Dachshunds may not be well suited for a home with small children. We recommend utilizing caution when introducing a Dachshund to small children. To avoid accidents, ensure that children are instructed on how to safely approach, pet and interact with a canine.
Many Dachshunds have been accidently injured by small children picking them up, falling on them, or tripping over them. Children under 5 years old should never be left alone with a small dog.
Dachshunds will always need a leash. Dachshunds have a very strong prey drive. They will chase after anything that catches their interest with surprising speed and are likely not to return unless they want to.
Dachshunds are born burrowers. Dachshunds were bred to burrow into rodent holes, which means they love to burrow into furniture, dig holes and otherwise insert themselves into places you may not wish for them to go.
Dachshunds are notoriously difficult to housebreak, and every owner should understand the likeliness that their Dachshund will never be fully housebroken. Consistency and reward are key to housebreaking a Dachshund. Ignore the pottying inside and reward the pottying outside.
It’s best to acclimate your Dachshund to its new home slowly. We recommend crate training and confining them to a single room away from children and other pets for its first few days. Be sure to carefully monitor your Dachshund puppy for the first few weeks and consult a trained veterinarian if you notice unusual behavior or symptoms of a potential disorder.
Dachshunds need to be socialized to learn how to behave in new environments and to ward off destructive behavior, though it’s best to introduce children and other dogs slowly and with caution.
Dachshunds that are not socialized are less likely to gain the experience needed to feel safe in a given environment and will, therefore, be more prone to aggressive behavior when presented with new situations, people, or pets.
Though your Dachshund will love being outside, a dog park is likely not the best place to socialize a Dachshund. A game of fetch in a fenced in yard is a great way to exercise your Dachshund away from large, curious dogs who are likely to upset the smaller pooch.
It’s likely that a Dachshund will never be fully trained. The breed is not noted for its obedience but rather its tenacity. However, with a good deal of patience and consistency, A Dachshund can be trained to basic levels of obedience.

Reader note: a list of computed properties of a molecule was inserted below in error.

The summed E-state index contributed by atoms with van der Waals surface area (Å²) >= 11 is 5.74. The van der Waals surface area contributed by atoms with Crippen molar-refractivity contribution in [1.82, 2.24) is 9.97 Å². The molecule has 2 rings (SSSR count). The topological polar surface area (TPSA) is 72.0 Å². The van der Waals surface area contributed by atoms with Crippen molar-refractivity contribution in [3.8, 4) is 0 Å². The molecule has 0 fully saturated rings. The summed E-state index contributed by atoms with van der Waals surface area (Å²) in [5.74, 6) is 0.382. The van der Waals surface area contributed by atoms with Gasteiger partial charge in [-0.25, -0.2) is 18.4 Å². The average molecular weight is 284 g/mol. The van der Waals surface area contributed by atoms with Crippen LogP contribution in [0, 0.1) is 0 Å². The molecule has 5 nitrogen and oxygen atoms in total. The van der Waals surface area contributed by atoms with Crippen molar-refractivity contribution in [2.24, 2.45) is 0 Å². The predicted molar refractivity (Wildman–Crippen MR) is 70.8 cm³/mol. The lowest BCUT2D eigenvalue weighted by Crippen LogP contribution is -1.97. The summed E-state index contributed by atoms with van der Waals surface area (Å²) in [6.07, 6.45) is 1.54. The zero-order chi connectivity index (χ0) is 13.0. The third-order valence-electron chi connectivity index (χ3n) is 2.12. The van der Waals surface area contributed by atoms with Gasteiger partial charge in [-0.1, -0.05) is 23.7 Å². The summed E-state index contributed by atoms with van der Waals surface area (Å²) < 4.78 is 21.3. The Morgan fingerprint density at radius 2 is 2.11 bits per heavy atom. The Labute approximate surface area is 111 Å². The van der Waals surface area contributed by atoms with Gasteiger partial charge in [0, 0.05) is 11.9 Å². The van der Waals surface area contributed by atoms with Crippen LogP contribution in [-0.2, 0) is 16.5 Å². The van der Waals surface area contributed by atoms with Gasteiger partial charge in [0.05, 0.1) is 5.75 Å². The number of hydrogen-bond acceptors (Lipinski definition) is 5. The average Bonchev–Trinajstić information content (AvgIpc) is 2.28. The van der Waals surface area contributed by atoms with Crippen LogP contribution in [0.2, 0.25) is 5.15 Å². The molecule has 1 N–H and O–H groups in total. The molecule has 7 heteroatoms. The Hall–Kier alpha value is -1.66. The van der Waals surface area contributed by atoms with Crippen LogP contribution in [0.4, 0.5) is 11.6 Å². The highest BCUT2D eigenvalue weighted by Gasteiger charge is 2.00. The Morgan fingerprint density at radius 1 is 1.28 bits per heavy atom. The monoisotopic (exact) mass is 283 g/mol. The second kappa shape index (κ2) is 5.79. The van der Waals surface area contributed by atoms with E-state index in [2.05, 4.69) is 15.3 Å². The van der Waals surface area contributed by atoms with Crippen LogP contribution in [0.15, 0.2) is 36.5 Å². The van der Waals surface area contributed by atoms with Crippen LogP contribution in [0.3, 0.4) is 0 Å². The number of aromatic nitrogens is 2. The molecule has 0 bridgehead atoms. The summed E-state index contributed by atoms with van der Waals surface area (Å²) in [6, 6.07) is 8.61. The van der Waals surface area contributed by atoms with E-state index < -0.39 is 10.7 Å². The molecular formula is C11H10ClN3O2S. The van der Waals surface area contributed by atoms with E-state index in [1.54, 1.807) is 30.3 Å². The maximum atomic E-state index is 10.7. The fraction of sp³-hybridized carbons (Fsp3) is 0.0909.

The most important thing to remember when housebreaking a Dachshund is they are stubborn, intelligent, and not afraid of you. Dachshunds may be small, but they were bred to hunt tenacious rats and the downright ferocious badger.
Therefore, they are more likely than some breeds to react to aggression in kind. Never strike a Dachshund. Calm consistency is key to ensuring a smooth obedience training process. Use the same words and phrases to indicate when, where and how you want your puppy to execute a command.
Use basic reward-based training principles like “sit” and “stay.” Every time your Dachshund correctly executes a command reward them with a treat to reinforce the behavior. Remember, it can take up to 6 months to fully housebreak a puppy.
Is a Dachshund a good family dog? Yes. Though, families should take care that their Dachshund feels safe and comfortable in their surroundings. Those who do not risk causing the dog undue stress, thereby increasing the likelihood of an incident.
Are Dachshunds kid friendly? Dachshunds who have not been socialized are unlikely to respond well to being handled, pet or otherwise forced to interact with children. Families should ensure that children have been instructed on dog safety and are supervised when interacting with the dog.
Do Dachshunds bark a lot? Yes. All intruders, real or imaginary, dog, or tennis ball are likely to receive a bark from a Dachshund.
Are Dachshunds aggressive? It is not uncommon for Dachshunds to be aggressive toward strangers, and large dogs who cause it to feel undue stress. Dachshunds have been described as fiercely proud.
Dachshunds have large egos and are likely to act out when said ego is bruised. The best way to avoid aggression in Dachshunds is to ensure: